¶ 4. In February 2008, claimant was assigned to work on the "sand and seal" line, which involved repetitive motions with both arms and some overhead reaching. Claimant's supervisor assisted her, but even with this assistance, claimant began to feel burning pain in her neck and shoulders after thirty minutes. Claimant remained at this task for approximately ninety minutes and then returned to her other job duties. The following day, claimant reported to a nurse at work that she had significant pain in her neck and left shoulder and that she needed to seek medical treatment. Employer determined that it could no longer accommodate claimant's modified work duty restrictions and consequently, claimant did not return to work following this incident.
¶ 5. Claimant was initially treated for the increased symptoms in her shoulder and neck by Dr. Latham, her primary care provider. Dr. Latham referred her to Dr. James, an orthopedist, for further evaluation. Dr. James evaluated claimant in May 2008, and he suspected that her left shoulder complaints were most likely due to her repetitive work for employer. He attributed claimant's right shoulder pain to normal wear and tear to be expected of someone claimant's age. Claimant was dissatisfied with this evaluation, and consequently, Dr. Latham referred her to Dr. Chen, an orthopedic surgeon, for further evaluation and treatment.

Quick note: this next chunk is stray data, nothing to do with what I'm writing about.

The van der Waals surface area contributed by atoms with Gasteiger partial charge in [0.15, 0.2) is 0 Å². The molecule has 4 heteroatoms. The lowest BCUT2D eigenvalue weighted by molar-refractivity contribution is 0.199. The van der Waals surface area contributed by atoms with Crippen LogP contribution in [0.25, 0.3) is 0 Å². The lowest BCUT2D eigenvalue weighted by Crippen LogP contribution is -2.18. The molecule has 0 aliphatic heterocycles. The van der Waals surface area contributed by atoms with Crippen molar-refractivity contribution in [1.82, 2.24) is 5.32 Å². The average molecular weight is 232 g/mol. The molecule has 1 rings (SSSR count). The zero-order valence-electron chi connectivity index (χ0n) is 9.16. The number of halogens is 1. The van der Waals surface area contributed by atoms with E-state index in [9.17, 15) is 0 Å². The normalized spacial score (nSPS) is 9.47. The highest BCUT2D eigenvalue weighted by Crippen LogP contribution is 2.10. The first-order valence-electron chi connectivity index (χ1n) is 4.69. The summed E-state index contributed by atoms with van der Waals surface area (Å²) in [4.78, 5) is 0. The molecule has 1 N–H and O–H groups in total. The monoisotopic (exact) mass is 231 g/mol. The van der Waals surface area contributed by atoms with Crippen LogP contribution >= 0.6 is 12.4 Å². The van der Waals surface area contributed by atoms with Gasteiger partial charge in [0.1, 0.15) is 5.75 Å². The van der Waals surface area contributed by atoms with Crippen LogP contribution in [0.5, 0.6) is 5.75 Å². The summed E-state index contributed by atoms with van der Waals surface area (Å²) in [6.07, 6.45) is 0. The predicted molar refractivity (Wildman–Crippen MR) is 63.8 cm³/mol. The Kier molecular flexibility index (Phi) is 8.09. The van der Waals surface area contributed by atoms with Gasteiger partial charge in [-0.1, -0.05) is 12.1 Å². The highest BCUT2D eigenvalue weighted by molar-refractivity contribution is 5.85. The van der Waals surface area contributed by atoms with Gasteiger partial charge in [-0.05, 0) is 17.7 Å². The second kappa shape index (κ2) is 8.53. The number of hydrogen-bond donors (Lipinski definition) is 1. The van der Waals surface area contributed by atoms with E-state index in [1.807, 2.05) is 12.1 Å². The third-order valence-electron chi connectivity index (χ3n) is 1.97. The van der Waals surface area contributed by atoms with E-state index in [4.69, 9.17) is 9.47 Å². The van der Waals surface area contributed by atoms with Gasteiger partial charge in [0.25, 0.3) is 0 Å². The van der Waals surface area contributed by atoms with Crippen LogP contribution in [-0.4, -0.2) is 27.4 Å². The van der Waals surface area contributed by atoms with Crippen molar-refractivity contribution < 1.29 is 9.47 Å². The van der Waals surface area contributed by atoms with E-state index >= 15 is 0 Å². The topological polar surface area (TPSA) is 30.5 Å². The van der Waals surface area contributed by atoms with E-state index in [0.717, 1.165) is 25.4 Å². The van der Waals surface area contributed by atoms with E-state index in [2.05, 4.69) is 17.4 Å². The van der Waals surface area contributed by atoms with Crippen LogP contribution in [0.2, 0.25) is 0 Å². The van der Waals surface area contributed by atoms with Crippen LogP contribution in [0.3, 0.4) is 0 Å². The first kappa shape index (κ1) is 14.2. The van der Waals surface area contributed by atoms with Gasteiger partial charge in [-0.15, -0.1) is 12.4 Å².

¶ 6. Dr. Chen evaluated claimant in July 2008. The Commissioner found it notable that, according to Dr. Chen's report, claimant stated that she injured both of her shoulders in August 1999, not just her left shoulder. As to the right shoulder, an August 2008 MRI revealed findings indicative of degenerative changes and also two rotator cuff tearsan inferior labral tear and a "bucket handle" tear of the superior labrum from anterior to posterior (referred to as a SLAP tear). According to Dr. Chen, the combination of claimant's repetitive work for employer and her need to compensate for the pain and weakness in her left shoulder most likely resulted in a "cumulative dose injury" to her right shoulder.